The Other BIM : Business Improvement Model
Another optimistic view of how Owners, Architects, Contractors, Manufacturers and Facility Management might work together. Our profession has always enjoyed a very clear separation and understanding of what Architects do vs that which Contractors do. Perhaps it’s time to find better ways to all work together.
I see more and more papers and blogs trying to re-define our liabilities, limit our responsibilities, protect our ‘ownership’ rights, define the concept of BIM, explain what a ‘model’ is, and clarify the level of detail (LOD) for liability and contractual limitations. Instead, maybe we could start working as a team throughout the life of the bulding, with the Owner, Contractors, Manufacturers, Fabricators and Installers. Perhaps by providing the fully developed Architectural Level 300 model to the Owner, everybody responsible for constructing and maintaining the building will benefit from our early work while ensuring that the ‘design intent’ stays intact throughout the entire building process. This would provide a more effective and cost efficient work flow rather than the current practice where others re-model the building from scratch in order to create a new model for her or his specific needs.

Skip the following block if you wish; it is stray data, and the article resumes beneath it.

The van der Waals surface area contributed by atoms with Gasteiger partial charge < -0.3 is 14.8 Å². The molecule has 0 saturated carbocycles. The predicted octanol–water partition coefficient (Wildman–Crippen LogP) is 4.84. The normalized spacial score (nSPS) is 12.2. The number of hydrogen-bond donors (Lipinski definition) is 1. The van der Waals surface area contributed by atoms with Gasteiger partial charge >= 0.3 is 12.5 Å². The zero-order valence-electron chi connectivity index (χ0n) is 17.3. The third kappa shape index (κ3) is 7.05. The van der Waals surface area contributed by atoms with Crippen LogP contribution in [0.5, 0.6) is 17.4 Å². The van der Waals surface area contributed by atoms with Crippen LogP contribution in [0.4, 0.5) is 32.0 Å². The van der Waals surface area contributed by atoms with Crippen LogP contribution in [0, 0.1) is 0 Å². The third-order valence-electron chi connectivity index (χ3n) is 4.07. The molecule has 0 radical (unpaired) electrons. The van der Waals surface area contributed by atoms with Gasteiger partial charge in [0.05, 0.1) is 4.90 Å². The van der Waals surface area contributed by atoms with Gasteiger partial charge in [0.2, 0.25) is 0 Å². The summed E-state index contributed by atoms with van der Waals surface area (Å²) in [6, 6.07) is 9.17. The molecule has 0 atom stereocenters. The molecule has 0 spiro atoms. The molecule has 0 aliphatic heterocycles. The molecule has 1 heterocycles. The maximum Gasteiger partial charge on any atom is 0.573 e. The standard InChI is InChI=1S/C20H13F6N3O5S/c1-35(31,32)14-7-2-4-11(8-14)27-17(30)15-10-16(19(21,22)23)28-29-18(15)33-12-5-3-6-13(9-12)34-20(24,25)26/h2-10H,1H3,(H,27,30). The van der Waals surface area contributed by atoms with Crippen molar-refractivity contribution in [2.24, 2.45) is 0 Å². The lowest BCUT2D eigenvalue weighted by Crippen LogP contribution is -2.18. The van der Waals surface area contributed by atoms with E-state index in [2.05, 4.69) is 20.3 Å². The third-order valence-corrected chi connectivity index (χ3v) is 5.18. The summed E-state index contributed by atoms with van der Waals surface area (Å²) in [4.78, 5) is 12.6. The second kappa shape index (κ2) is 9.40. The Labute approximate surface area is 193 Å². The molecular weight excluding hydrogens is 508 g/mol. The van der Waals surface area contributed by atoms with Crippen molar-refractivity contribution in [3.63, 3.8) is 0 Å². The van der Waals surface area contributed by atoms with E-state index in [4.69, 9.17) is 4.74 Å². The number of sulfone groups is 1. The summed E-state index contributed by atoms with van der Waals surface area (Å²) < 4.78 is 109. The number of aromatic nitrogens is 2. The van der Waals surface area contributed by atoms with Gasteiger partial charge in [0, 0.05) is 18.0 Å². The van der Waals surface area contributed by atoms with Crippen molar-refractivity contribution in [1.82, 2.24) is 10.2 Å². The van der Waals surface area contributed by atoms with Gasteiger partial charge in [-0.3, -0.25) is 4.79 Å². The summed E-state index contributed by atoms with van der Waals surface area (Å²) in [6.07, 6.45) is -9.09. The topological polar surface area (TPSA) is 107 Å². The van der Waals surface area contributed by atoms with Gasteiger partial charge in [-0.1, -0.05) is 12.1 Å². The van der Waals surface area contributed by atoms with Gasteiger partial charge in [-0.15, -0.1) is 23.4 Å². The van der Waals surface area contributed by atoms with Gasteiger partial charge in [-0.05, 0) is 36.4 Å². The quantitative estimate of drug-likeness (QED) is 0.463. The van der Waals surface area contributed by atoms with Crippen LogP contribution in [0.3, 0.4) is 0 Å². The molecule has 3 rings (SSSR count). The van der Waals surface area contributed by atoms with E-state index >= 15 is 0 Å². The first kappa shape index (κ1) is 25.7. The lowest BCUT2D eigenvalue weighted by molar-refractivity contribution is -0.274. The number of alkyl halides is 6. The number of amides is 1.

I realize that this new BIM (Business Improvement Model) process will require all of us to change our way of thinking and how we do business. We should move towards the future rather than clinging on to the past.
Maybe this example from my own experience will help convince you that it is time to embrace a new business model. When I was in college in the late 70’s, I had the amazing good fortune to have been taught design and graphic communication by some of the most amazing professors, most of whom were practicing Architects. Our college was a ‘design school’. But, out of five years of classes, how many were devoted to the ‘business side’ of our profession. Answer: Exactly two! “Construction Documents” and “Ethics & Practice”. And, what were we taught in our “Ethics & Practice” class? How to create a firm, how to edit the A.I.A. forms and “Game Theory” where we were instructed on how to keep score against the Contractor and hold ‘markers’ in our pockets for every time the Contractor didn’t do what was on the drawings so that, if needed, we could use them to negotiate our way out of paying for our mistakes.
This type of teaching goes against my basic principles and work ethic, and how I have learned to practice Architecture. In this new business model, we should adopt the ‘spirit of cooperation and team work’ vs the normally practiced ‘spirit of negotiation and competition’.
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